What is academic English?

Tongue-twisting vocabulary? Brain-busting grammar? Sleep-inducing texts?

Not at all.

Academic English needs only to be clear, concise, and compelling. Simply put, English for Academic Purposes (EAP) begins and ends with precise and concise communication. You don’t want your readers scratching their heads or scrambling for the back button on their browsers. You want their eyes glued to the page and their heads nodding along in understanding.

To catch and hold your audience, try this: KISS: Keep It Specific and Short (and Simple). KISS means the best word, not the hardest word. KISS means easy-to-follow organization, not complicated structures. KISS means expressing ideas, not impressing the reader. KISS goes with EAP like chocolate and ice cream.

Let’s dig deeper. Consider three main aspects of EAP:

  • Information is objective and evidence-based.
  • Form is organized and formatted.
  • Style is precise and concise.
Two hands, one writing in a notebook and the other holding a cup of coffee

Information refers to not only the content but also your purpose. Your purpose may be to persuade the reader, define a term, classify types, predict effects, explore differences, present research–or a combination of more than one.

The information you present must be objective, which means based on data, facts, records, and other verifiable sources, while your ideas must be supported by evidence, examples, and logical arguments.

For instance, take the topic of the American Revolution and the Boston Tea Party in Boston, Massachusetts in 1773.  The specifics of your essay or presentation assignment will depend on the class, but a range of options are available.

You might compare the Boston rebellion to an independence movement in your country. You might analyze multiple history texts to discover three surprising causes.  You might argue that New England colonial politics involved three principles that still affect international relations today.

In all three cases, your job is to do a lot of research. Then you choose and organize the best evidence to support your conclusions.

This support may consist of paraphrasing, which means summarizing somebody else’s ideas in your own words, and direct quotes, which means putting the exact words of another person in quotation marks. Be sure to include references that cite the sources of your evidence so that you avoid plagiarism.

Form means organization, structure and formatting. In the USA, academic writing tends to be linear, which means to go in a straight line. A linear argument goes logically from point A to point B to point C without taking detours or spinning in circles.

In other words, academic writing follows a map so that the reader doesn’t get lost, like taking a plane directly to Boston instead of flying around and stopping in random places around New England.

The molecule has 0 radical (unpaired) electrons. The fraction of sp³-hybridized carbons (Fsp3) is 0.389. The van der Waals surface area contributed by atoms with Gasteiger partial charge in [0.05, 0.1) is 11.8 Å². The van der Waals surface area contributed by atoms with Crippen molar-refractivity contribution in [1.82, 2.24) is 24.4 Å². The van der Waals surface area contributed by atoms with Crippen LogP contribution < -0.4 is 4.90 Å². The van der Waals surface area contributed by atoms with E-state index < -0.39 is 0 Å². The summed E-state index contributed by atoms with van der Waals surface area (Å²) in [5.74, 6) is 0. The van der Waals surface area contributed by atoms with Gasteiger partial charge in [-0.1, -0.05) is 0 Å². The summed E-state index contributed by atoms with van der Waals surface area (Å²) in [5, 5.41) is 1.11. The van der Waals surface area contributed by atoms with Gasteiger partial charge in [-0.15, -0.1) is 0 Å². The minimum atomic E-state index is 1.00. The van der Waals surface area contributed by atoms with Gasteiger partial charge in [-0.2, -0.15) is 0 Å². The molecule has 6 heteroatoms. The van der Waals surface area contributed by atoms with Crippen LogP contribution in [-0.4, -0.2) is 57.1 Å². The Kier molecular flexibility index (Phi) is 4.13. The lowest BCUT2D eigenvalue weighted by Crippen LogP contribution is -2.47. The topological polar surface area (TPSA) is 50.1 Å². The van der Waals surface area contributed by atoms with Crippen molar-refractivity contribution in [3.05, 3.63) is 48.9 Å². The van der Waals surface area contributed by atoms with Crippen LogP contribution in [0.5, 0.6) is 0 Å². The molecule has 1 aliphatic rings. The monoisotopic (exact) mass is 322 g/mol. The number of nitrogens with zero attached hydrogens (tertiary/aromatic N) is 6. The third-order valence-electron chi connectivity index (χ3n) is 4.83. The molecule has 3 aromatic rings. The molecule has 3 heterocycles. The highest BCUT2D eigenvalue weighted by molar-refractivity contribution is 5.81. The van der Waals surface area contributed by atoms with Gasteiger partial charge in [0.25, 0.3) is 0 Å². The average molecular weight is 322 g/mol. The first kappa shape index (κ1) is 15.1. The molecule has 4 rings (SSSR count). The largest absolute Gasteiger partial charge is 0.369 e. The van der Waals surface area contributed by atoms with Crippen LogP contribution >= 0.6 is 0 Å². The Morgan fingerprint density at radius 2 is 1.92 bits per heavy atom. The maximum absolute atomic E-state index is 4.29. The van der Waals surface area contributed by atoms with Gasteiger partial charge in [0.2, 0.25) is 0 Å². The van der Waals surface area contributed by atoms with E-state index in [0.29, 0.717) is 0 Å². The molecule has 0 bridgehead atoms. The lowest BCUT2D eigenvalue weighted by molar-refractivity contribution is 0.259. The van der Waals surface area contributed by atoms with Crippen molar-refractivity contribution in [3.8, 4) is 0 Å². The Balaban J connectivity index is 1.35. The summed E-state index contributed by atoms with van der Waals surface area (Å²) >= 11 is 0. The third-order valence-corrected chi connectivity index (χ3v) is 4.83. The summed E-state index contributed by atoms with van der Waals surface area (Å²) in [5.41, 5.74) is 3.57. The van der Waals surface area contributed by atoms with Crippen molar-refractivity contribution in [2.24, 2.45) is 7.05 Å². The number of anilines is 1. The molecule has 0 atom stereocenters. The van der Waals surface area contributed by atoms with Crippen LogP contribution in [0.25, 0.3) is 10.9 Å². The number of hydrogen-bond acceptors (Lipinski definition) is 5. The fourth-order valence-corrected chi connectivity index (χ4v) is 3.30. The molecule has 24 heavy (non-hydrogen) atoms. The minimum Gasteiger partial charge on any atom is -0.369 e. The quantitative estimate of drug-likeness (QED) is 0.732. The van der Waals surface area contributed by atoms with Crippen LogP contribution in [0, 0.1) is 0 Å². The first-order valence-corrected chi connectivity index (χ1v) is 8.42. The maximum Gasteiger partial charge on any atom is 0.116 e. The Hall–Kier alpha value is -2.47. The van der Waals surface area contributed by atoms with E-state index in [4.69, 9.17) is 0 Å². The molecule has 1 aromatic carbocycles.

A well-organized essay or presentation does not repeat or ramble (go all over the place). A typical structure begins with an introduction with a thesis statement or main idea, continues with several body paragraphs organized around specific points, and finishes with a memorable conclusion.

Formatting refers to how your writing looks on the page, including font, margins, and footnotes. An important aspect of formatting concerns citations. You need to report exactly where you got your information and who wrote the texts you used.

Graphic showing a man with a pen and paper

The way you cite sources depends on the field, but the most common styles in college are Chicago, APA, and MLA.  The APA (American Psychological Association) style is commonly used in psychology, education, and other social sciences. The MLA (Modern Language Association) style is typically used for humanities fields such as English studies, literature students, and cultural studies. Chicago notes and bibliography is used in history and Chicago author-date is used in the sciences. Your professors will tell you which they prefer and expect you to follow the rules to perfection. You don’t need to memorize the rules; when it’s time to cite your sources, you can either check or reference or use an online tool such as the MLA citation generator.  If you don’t properly cite your sources, you will be committing plagiarism, which can lead to severe consequences such as failing the class or expulsion from school. Big trouble!

Style means the way you write–not what you say, but how you say it. To write academically, you don’t have to use a lot of fancy vocabulary; instead you choose a few clear and direct words. You don’t use the biggest word to sound smart, but the best word to express the idea.

Yes, academic writing has a formal tone. You don’t use the language of text messages or chats. No LOL, omigod, or !!!!!!. No slang, explosive emotions, and unfinished sentences. However, formal does NOT mean wordy, stiff, and pretentious. Rather, it goes straight to the point, illustrates with specifics, and supports with evidence.

Why does clear communication matter? You can change hearts and minds. You can grow relationships and experience new cultures.

Not only do Academic English skills open doors at school or work. EAP can also enrich your daily life and superpower your personal growth. Whether studying in Boston, Massachusetts or traveling around New England, you can build professional relationships, grow your knowledge, and develop intercultural understanding. By sharpening your pen, you hone your mind.